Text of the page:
Month: November 2012

What would you do if…


You got pulled over by the police in outer Uzbekistan and you didn’t speak the language.  But they thought you did.  And in order to be accommodating – and hopefully be able to eventually speak to someone from the American consulate – you were very agreeable.  And ended up in jail.  Where you tried to teach one of the guards the ABC’s – and got the snot beaten out of you for being a snitch, after which you were placed in solitary confinement.

Welcome to the world of the Deaf in the criminal justice system in America.  So far as I can tell, there are a significant number of the deaf – perhaps as many as 20% – who are so incapable of understanding English and the concepts of Miranda as expressed in English that they were actually incapable of participating in their own defense and should never have been brought to trial. I’m not saying that they didn’t do whatever it was – maybe they did, maybe they didn’t – but even if they did, they were not competent to stand trial based on a lack of understanding.

It’s like sending someone who speaks only English to court in Uzbekistan without any concept of what is going on because no one speaks the language.  And that situation is compounded after incarceration in jails and prisons.  Only to make it even worse, they get their hearing aids taken away – returned broken or not at all.  So they can’t hear a da*n thing and they end up being targeted by both guards (as troublemakers) and prisoners (as snitches or someone wanting special treatment).

Because of the lack of ability to communicate inside prisons they can’t get education, drug treatment, psychiatric care, better jobs, and so on and so forth ad infinitum.  Two men sentenced to prison for ten years – one hearing and one deaf have such a different experience that it is as if one man serves 10 years with perks of education, rehabilitative treatment and the possibility of parole while the deaf one serves the equivalent of 50 – at hard labor.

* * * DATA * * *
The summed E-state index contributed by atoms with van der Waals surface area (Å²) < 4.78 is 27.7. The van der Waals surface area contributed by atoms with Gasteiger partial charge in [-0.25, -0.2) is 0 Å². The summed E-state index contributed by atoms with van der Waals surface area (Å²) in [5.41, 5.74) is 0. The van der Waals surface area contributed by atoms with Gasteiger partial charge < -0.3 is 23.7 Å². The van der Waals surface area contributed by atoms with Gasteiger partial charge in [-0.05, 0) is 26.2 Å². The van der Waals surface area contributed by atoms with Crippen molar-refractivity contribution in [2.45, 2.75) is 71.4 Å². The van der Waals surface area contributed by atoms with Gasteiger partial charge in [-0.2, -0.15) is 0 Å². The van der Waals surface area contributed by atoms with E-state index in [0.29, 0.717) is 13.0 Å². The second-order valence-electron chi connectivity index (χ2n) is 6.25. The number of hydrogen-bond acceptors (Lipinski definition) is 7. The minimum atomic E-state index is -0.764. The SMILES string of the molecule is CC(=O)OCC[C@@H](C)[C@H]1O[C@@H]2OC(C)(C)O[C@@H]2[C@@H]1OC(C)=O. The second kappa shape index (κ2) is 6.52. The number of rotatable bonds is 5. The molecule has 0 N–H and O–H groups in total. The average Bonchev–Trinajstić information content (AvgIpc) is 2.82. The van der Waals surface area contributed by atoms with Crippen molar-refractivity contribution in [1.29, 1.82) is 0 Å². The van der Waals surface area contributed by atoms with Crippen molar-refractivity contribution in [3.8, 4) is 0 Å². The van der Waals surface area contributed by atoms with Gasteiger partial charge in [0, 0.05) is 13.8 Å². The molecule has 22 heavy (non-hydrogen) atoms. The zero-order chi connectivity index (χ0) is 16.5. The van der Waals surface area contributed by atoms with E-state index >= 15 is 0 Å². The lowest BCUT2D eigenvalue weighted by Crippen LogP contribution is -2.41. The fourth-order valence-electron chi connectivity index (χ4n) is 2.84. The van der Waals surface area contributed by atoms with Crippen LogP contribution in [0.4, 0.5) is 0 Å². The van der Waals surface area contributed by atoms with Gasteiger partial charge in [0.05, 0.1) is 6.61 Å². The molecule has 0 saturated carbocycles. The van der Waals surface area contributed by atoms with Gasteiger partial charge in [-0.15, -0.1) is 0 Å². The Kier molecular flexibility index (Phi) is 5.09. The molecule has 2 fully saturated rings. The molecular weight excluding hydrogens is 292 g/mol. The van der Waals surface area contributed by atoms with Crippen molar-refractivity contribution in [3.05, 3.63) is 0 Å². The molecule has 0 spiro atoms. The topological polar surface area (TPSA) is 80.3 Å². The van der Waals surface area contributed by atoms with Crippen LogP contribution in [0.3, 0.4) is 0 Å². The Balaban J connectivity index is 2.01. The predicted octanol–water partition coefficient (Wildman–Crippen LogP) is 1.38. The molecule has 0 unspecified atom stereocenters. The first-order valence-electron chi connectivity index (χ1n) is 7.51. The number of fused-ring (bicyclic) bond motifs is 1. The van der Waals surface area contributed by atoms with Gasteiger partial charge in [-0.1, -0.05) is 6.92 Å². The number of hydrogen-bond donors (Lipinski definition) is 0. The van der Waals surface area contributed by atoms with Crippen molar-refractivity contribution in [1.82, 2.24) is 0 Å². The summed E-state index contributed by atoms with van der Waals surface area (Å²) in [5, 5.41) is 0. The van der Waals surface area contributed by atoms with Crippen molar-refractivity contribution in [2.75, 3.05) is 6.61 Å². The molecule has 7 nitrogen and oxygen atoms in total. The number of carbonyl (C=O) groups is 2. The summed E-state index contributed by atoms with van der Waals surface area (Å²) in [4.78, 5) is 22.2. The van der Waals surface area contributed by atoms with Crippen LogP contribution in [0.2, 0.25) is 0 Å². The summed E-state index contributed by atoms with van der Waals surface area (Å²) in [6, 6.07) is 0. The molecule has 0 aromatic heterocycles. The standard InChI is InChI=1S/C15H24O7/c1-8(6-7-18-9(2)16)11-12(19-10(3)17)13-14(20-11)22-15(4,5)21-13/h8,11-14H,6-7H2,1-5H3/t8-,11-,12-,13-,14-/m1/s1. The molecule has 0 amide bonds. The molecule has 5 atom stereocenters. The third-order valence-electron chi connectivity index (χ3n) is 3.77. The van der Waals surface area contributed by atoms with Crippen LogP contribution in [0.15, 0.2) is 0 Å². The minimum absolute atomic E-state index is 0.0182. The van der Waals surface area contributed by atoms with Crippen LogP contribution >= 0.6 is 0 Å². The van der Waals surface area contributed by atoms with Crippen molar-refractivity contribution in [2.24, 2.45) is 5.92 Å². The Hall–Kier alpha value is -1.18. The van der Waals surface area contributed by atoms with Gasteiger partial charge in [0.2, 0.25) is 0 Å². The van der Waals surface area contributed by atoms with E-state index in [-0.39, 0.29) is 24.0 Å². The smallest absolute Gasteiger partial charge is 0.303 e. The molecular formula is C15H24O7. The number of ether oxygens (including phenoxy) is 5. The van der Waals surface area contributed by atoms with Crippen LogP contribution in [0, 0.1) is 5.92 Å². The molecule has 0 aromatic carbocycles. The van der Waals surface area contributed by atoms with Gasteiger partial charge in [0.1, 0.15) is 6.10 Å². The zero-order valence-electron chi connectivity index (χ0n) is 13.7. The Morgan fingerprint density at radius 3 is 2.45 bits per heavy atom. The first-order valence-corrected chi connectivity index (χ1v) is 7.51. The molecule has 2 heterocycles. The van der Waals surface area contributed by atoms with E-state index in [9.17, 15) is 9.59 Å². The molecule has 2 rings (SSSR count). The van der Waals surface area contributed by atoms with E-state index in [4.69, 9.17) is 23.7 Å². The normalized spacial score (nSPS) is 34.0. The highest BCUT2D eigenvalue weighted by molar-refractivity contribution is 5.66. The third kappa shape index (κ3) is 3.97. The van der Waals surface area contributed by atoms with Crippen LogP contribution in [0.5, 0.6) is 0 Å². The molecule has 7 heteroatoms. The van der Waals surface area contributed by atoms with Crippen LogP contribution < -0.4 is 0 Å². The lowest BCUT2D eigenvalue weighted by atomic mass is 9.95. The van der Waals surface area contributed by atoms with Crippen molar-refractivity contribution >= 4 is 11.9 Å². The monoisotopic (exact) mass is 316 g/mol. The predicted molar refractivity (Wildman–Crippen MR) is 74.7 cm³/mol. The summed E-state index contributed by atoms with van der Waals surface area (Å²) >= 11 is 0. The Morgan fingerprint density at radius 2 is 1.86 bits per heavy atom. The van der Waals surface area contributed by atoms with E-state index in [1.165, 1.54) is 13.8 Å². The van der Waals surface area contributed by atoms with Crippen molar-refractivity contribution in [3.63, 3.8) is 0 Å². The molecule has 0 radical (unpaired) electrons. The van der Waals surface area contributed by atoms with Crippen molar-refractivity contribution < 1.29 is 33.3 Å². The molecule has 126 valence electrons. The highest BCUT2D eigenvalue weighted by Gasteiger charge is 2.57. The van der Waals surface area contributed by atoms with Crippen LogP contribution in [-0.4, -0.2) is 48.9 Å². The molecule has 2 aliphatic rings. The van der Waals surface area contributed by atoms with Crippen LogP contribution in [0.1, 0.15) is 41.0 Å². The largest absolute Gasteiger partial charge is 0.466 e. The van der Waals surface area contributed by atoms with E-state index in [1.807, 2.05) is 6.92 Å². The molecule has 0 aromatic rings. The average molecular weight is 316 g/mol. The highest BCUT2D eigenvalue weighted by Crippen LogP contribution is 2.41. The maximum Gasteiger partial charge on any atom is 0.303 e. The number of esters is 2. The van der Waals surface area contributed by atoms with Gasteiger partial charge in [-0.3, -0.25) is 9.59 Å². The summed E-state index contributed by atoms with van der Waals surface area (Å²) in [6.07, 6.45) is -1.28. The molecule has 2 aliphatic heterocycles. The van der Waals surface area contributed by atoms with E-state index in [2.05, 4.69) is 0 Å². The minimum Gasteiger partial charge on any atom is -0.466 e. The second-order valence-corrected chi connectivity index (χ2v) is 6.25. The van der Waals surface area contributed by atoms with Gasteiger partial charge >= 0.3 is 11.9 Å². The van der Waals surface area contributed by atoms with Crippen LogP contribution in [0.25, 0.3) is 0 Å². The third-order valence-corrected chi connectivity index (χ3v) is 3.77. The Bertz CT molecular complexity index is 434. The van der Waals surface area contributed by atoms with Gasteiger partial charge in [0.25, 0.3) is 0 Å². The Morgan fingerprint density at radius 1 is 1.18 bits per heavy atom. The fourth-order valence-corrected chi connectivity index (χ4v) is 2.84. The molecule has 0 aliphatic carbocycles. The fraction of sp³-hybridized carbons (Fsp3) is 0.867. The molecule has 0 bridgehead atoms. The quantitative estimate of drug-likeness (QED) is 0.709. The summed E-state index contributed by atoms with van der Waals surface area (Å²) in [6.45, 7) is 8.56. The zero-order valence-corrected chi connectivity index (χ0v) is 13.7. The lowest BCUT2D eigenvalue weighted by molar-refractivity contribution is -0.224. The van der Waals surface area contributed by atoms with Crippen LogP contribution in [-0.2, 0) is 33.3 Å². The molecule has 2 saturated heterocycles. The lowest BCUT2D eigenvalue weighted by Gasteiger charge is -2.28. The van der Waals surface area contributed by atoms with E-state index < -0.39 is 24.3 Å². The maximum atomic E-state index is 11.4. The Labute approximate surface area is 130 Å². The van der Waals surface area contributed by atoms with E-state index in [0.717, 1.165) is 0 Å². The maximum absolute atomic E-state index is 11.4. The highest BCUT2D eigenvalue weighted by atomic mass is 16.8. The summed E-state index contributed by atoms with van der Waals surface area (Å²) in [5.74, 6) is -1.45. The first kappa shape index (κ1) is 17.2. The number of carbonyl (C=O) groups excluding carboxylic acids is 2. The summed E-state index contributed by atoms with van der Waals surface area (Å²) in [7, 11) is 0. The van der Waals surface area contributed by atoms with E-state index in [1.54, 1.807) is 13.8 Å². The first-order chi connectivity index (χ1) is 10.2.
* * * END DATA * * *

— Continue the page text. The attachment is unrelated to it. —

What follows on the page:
Apply head to desk, lift, repeat as often as necessary… Thanks to Bric123 for the graphic

The research on the subject presents an appalling picture.  Individuals who cannot understand their rights not to incriminate themselves.  Individuals who cannot participate actively in their own defense, who cannot even understand their lawyers, who may have untreated drug and alcohol problems, who cannot understand the trial nor the questions asked, and who cannot even participate in prison society without alienating either prisoners or guards.  What are we doing?  How can this even be referred to as “justice?”

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Research


It is actually not long until March.  If I am to present a 20 minute discussion on Substance abuse, the Deaf and it’s impact on arrests and prison time I must get to it.  The research so far is older and sort of disheartening. If you have information for me, belly up to the bar, boys and girls.

Time, time, time


I’m fully aware we’re all allotted the same 24 hours in a day. I also know my present feeling of sensory input overload must be how I am allocating them. It seems that time has been at a premium and I’m not getting done what I need to get done let alone what I want to do. Even sleeping is interrupted by the dreams of everything stacking up in my to-do list. Yikes!

However, I’ve just concluded my DBCAN training to be a certified Support Services Provider. I’d have my cert in hand had I not been laggard (hanging head in shame) about providing some of my documentation so my CORI has not been completed yet. Yet, the failure to provide all that was wanted at one time had to do with – yup, that time thing.